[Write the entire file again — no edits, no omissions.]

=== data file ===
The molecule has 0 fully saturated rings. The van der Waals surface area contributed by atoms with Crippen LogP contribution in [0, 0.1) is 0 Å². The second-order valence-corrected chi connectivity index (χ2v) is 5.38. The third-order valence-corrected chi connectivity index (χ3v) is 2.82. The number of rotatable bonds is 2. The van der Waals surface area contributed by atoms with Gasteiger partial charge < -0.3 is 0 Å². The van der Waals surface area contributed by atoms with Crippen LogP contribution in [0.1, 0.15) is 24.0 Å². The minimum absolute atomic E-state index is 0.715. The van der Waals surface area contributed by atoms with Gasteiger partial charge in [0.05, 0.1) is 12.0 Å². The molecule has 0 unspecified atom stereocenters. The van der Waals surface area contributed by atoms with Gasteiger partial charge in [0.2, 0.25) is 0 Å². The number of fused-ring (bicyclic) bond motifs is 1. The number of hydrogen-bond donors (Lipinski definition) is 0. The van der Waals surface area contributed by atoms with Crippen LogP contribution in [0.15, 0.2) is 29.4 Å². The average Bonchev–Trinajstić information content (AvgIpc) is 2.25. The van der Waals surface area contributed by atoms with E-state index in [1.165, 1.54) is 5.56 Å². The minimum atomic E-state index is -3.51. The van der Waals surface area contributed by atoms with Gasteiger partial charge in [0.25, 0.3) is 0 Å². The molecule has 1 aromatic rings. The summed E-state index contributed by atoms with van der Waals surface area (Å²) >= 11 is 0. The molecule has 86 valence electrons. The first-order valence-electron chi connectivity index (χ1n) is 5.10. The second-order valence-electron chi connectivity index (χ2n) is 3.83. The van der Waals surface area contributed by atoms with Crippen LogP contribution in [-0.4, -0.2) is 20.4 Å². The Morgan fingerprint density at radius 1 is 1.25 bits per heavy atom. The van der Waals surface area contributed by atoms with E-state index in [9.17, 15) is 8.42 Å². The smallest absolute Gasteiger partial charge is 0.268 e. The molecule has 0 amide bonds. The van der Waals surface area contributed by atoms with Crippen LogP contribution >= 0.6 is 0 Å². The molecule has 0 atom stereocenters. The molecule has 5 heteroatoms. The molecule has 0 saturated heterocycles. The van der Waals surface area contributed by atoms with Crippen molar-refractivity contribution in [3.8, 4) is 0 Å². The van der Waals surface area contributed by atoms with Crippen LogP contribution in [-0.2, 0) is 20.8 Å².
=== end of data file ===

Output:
The molecule has 0 fully saturated rings. The van der Waals surface area contributed by atoms with Crippen LogP contribution in [0, 0.1) is 0 Å². The second-order valence-corrected chi connectivity index (χ2v) is 5.38. The third-order valence-corrected chi connectivity index (χ3v) is 2.82. The number of rotatable bonds is 2. The van der Waals surface area contributed by atoms with Gasteiger partial charge < -0.3 is 0 Å². The van der Waals surface area contributed by atoms with Crippen LogP contribution in [0.1, 0.15) is 24.0 Å². The minimum absolute atomic E-state index is 0.715. The van der Waals surface area contributed by atoms with Gasteiger partial charge in [0.05, 0.1) is 12.0 Å². The molecule has 0 unspecified atom stereocenters. The van der Waals surface area contributed by atoms with Gasteiger partial charge in [0.2, 0.25) is 0 Å². The number of fused-ring (bicyclic) bond motifs is 1. The number of hydrogen-bond donors (Lipinski definition) is 0. The van der Waals surface area contributed by atoms with Crippen LogP contribution in [0.15, 0.2) is 29.4 Å². The average Bonchev–Trinajstić information content (AvgIpc) is 2.25. The van der Waals surface area contributed by atoms with E-state index in [1.165, 1.54) is 5.56 Å². The minimum atomic E-state index is -3.51. The van der Waals surface area contributed by atoms with Gasteiger partial charge in [0.25, 0.3) is 0 Å². The molecule has 1 aromatic rings. The summed E-state index contributed by atoms with van der Waals surface area (Å²) >= 11 is 0. The molecule has 86 valence electrons. The first-order valence-electron chi connectivity index (χ1n) is 5.10. The second-order valence-electron chi connectivity index (χ2n) is 3.83. The van der Waals surface area contributed by atoms with Crippen LogP contribution in [-0.4, -0.2) is 20.4 Å². The Morgan fingerprint density at radius 1 is 1.25 bits per heavy atom. The van der Waals surface area contributed by atoms with E-state index in [9.17, 15) is 8.42 Å². The smallest absolute Gasteiger partial charge is 0.268 e. The molecule has 0 amide bonds. The van der Waals surface area contributed by atoms with Crippen LogP contribution >= 0.6 is 0 Å². The molecule has 0 atom stereocenters. The molecule has 5 heteroatoms. The molecule has 0 saturated heterocycles. The van der Waals surface area contributed by atoms with Crippen molar-refractivity contribution in [3.8, 4) is 0 Å². The van der Waals surface area contributed by atoms with Crippen LogP contribution in [-0.2, 0) is 20.8 Å².